If you’re applying to multiple positions, try to have a different cover letter for each one. This allows you to address each recruiter by name and gives you the opportunity to tailor your keywords.
Each employer is looking for something slightly different, so reflect this on your cover page. If you use a boilerplate letter, it’s less likely to make an impression. Remember that recruiters review applications all day and it’s hard to fool them!
Throughout your letter, it’s important to show that you really want the job. One of the best aspects of a cover letter is that it lets you escape the dry, repetitive language of a resume. Remain professional, but express your interest in the company and your gratitude for the chance to apply.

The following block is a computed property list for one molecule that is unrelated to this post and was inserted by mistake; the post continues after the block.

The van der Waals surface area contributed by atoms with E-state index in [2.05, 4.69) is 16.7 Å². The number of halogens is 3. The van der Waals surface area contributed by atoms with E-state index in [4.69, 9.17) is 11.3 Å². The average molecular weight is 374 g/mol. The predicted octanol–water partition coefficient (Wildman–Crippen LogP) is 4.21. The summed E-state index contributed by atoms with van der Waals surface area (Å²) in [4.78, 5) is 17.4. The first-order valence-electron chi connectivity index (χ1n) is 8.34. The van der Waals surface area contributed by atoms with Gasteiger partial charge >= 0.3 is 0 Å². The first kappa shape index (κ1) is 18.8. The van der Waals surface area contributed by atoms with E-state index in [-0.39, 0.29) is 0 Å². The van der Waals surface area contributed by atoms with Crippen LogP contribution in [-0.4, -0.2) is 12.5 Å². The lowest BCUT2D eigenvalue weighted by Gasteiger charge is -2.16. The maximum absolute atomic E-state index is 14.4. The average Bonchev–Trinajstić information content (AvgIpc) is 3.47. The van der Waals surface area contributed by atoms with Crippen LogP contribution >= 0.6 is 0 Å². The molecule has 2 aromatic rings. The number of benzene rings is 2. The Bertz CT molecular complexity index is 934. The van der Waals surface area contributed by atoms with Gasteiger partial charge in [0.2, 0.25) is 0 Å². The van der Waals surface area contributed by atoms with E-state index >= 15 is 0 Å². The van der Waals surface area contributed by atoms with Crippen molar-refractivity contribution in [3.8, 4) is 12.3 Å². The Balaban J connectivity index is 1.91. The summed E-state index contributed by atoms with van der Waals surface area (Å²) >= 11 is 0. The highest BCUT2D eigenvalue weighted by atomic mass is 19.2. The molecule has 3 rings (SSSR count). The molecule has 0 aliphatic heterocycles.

In most cases, you’ll have a written job description to refer to when writing your cover letter. These adverts usually include a list of key skills and responsibilities for applicants. Before you write your letter, review your job listing carefully and find out what the recruiter’s top priorities are.
While you’re looking over the listing, identify common keywords and look for ways to incorporate them naturally into your letter. If the company is using a software program to scan resumes, this may help you get past the first round of eliminations. You can also think of ways to relate your past experiences to the skills and duties listed in the job description.
While it’s great to review the job description, it’s also important to do a little research into the company. Find its website and try to find out more about its values, corporate culture, and primary operations. This can give you a better idea of how to approach the recruiter and can show that you’re actually invested in getting the job.